Canberra Times, May 6
Luck is supposed to be irrelevant in chess but some players are certainly luckier than others.
Queensland International Master Stephen Solomon is renowned for his amazing good fortune. Solomon's extraordinary never-say-die spirit has undoubtedly helped him save some desperate positions but that cannot explain why his opponents have also been known to resign drawn positions or even sit transfixed in a winning position while their clock runs down to zero.
Since his arrival in Australia from the Ukraine in 1992, Michael Gluzman has also featured prominently on Australia's luckiest players list but after last week's Oceania Zonal on the Gold Coast the Melbourne IM has moved to the top of the table.
In the last round of the Zonal, with almost $A10,000 indirectly hanging on the result, Gluzman managed to tie for first place thanks to some extraordinary good fortune against IM Vladimir Feldman.
Feldman had been winning for much of the game but Gluzman hung tough. After the game reached the 30 seconds per move stage and Gluzman had rook and one pawn against rook and two pawns, all bets were on a draw but Guzman kept plugging away and somehow induced a series of blunders by Feldman which threw away the game.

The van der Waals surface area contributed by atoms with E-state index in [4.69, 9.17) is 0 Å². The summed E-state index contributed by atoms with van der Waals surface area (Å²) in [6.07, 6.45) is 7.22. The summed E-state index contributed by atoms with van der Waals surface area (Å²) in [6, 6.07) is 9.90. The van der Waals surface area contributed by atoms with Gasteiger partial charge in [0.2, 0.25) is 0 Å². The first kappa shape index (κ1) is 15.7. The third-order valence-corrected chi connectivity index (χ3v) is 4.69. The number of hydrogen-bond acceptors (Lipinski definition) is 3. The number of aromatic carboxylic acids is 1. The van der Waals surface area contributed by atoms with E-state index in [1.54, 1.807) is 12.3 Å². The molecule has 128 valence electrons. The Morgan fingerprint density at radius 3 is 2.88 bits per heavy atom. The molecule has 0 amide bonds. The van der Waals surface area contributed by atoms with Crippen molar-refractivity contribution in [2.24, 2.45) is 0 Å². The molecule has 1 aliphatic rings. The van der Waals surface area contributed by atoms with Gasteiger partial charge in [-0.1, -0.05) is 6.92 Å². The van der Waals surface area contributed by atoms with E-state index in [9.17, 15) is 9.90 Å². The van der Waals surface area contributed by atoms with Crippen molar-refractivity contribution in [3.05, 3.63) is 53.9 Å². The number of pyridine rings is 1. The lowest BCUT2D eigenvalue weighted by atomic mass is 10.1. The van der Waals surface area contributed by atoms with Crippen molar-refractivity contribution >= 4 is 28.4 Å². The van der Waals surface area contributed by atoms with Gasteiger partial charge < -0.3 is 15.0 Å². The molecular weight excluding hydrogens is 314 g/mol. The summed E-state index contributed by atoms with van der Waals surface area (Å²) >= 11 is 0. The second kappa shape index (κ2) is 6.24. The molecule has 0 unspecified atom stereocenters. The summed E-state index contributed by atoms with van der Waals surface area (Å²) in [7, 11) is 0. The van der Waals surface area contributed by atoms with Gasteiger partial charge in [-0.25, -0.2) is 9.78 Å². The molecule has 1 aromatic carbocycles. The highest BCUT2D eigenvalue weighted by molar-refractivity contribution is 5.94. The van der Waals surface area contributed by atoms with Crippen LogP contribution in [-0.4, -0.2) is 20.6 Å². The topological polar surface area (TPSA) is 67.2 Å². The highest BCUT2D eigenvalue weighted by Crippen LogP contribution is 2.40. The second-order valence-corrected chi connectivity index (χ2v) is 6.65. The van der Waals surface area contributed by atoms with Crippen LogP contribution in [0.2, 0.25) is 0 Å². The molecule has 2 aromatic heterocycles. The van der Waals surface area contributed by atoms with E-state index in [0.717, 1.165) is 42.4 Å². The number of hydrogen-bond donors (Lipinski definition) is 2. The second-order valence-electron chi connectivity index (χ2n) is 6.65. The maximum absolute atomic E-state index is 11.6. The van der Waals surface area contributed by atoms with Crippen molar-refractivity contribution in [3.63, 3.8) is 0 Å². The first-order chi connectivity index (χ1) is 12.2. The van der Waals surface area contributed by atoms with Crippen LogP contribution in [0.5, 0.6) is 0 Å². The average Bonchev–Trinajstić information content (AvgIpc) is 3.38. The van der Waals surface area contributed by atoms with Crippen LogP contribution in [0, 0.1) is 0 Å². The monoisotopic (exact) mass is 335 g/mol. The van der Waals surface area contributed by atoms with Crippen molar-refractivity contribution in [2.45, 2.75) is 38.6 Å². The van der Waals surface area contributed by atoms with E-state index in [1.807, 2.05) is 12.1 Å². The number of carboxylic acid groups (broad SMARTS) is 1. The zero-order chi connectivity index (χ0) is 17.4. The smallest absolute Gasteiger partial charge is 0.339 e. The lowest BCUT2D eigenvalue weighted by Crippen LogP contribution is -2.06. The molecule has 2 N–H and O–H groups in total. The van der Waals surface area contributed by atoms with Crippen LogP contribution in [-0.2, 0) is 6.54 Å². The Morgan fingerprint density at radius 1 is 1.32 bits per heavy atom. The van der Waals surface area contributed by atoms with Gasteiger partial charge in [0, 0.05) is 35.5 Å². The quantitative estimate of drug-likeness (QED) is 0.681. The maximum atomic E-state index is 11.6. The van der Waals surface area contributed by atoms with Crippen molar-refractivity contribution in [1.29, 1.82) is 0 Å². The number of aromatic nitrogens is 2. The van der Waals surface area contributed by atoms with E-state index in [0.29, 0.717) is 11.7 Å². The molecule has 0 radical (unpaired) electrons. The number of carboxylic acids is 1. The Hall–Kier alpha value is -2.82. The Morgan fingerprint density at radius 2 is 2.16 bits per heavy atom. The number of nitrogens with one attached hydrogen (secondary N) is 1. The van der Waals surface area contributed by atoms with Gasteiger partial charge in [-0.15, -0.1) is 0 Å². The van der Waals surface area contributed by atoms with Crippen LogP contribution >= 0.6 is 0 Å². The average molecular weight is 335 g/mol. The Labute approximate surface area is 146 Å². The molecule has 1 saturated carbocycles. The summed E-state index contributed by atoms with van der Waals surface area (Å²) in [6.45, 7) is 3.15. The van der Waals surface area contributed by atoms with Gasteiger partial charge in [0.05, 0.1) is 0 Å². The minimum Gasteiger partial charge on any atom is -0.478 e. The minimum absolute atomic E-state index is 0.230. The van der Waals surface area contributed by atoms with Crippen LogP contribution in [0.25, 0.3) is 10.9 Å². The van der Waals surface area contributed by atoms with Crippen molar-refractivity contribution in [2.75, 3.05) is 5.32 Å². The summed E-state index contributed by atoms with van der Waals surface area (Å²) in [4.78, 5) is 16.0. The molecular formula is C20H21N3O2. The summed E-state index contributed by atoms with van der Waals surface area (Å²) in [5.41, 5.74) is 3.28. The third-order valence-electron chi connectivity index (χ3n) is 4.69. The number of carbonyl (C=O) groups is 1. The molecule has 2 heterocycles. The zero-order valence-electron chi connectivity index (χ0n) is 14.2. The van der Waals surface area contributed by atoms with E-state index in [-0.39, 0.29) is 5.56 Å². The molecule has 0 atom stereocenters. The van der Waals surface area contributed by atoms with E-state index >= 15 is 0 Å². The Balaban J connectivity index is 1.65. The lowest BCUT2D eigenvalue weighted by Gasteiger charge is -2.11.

Gluzman went on to qualify for the FIDE World Championship - and thereby guarantee himself at least a first round loser's cheque of $US4,800-by winning a playoff against Mark Chapman.
In some ways Gluzman creates his own luck by his determination and guile. Despite an excellent chess intellect, Gluzman regularly starts the game poorly but after he reaches a poor position he sets one tactical problem after another for his opponent. Sometimes Gluzman's luck runs out, as his disastrous result at the Australian Open in January showed, but after a poor start at the Zonal - two losses from three games - everything Gluzman touched turned to gold.
Sometimes Gluzman even played well for a complete game as can be seen from the tournament's key game in round seven, a game which allowed Gluzman to catch runaway leader Champman.
Jan de Gier and Ian Wright tied for first place in the 2001 Belconnen Open.